By Liz Purves, Canadian Christmas Bird Count Coordinator, Bird Studies Canada
Great Gray Owl Photo: Ron Ridout
Bird and winter enthusiasts across the continent are gearing up for the 118th Christmas Bird Count (CBC) season. This winter birding tradition took root in 1900, making it North America’s longest-running Citizen Science project. Each year, upwards of 2000 counts in the Western Hemisphere are conducted by volunteer groups on a day between December 14 and January 5. Last year in Canada alone, 14,000 participants counted over 3 million individual birds in nearly 500 counts across the country. Thank you to the many participants, compilers, and regional editors who make the Canadian CBC possible each year.
Young or old, novice or experienced, the CBC is for everyone, and offers diverse opportunities for participation. Some wake before sunrise and count birds in the field through to sunset, armed with several pairs of warm socks. Others prefer to tally feeder birds from the comfort of their living room with a warm mug in hand. No matter how you participate, it is all contributing to this important project for birds. Data collected by dedicated CBCers are used to study the health of winter bird populations over time, and guide conservation strategies to help birds and their habitats. For example, CBC data were used to help predict how climate change could influence distributions of North American birds in Audubon’s 2014 Birds and Climate Change Report. Many counts have been run for decades and contribute valuable local knowledge of winter birds. This year, participants and compiler of the Peterborough, Ontario CBC were recognized by the City of Peterborough for their 65 years of bird monitoring efforts. A huge thanks and congratulations to both the long-standing and new CBCs on their accomplishments for birds thus far!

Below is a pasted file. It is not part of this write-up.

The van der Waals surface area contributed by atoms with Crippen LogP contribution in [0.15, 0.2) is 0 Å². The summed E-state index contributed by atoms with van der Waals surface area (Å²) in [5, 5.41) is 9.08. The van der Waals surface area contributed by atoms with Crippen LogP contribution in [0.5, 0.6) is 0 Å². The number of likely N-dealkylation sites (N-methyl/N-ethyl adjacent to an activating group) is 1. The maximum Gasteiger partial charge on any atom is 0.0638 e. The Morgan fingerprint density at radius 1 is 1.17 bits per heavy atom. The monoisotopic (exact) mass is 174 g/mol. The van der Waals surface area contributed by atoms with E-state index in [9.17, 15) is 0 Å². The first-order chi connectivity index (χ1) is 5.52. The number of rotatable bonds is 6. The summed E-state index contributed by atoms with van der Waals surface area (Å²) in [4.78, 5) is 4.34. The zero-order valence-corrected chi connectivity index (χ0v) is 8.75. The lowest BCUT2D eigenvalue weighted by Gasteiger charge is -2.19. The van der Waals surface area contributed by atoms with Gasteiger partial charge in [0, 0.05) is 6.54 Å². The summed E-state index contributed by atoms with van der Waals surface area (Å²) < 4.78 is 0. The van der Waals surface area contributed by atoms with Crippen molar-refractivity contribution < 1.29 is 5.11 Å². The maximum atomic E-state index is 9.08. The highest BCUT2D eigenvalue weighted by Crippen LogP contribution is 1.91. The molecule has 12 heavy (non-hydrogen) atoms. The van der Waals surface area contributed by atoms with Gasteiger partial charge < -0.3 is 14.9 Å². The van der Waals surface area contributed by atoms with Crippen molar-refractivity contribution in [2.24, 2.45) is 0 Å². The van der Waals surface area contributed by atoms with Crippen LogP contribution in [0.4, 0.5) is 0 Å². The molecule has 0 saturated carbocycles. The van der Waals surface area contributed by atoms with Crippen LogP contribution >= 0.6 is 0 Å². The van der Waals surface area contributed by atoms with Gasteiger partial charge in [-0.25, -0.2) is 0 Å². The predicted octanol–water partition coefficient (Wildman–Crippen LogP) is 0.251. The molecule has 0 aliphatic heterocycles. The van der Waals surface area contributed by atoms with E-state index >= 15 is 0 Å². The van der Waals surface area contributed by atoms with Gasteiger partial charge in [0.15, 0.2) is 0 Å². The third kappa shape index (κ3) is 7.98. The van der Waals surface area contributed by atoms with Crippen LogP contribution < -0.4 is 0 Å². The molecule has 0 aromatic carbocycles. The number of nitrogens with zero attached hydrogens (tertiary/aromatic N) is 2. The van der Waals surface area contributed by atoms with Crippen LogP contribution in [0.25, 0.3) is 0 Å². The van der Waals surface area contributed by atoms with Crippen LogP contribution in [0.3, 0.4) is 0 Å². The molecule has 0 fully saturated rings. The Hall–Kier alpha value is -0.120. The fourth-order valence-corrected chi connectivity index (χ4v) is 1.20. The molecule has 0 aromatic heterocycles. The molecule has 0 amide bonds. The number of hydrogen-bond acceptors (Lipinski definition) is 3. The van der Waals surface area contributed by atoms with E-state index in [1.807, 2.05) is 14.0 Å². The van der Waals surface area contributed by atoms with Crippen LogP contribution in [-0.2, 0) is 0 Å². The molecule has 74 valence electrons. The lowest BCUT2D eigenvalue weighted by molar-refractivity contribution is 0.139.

The Christmas Bird Count is considered a winter highlight for many people. The count is a great way to bring friends and family together for a day outside or to meet fellow bird and nature enthusiasts in your community. Whether it’s admiring a Great Gray Owl at sunset with your child, spotting a seasonally-rare, lingering migrant to boast about later, or celebrating the triumphs (and tribulations) of the day with other participants at an end-of-count-day potluck, CBCers always have memorable stories to tell. You can read the summaries for Canada and its regions from last year’s count on Audubon’s website.
Are you interested in joining the CBC flock? Visit Bird Studies Canada’s website to find a count near you. If you’d like to start a new count in your area, contact Liz Purves, Canadian Christmas Bird Count Coordinator, at firstname.lastname@example.org.
However you participate, don’t forget to take pictures! For the first time, we’ll be running a CBC photo contest. Submit a photo of your favourite moment from the 118th CBC to email@example.com to enter a random draw for a prize, which will occur after the count period (prize TBA).
Bird Studies Canada relies on donations to make the Christmas Bird Count possible in Canada. Your generous gift supports national coordination, data collection, and analysis – and you’ll receive a charitable tax receipt. Please donate online or mail a cheque to Bird Studies Canada with a note that the funds are for the Christmas Bird Count. We appreciate your support!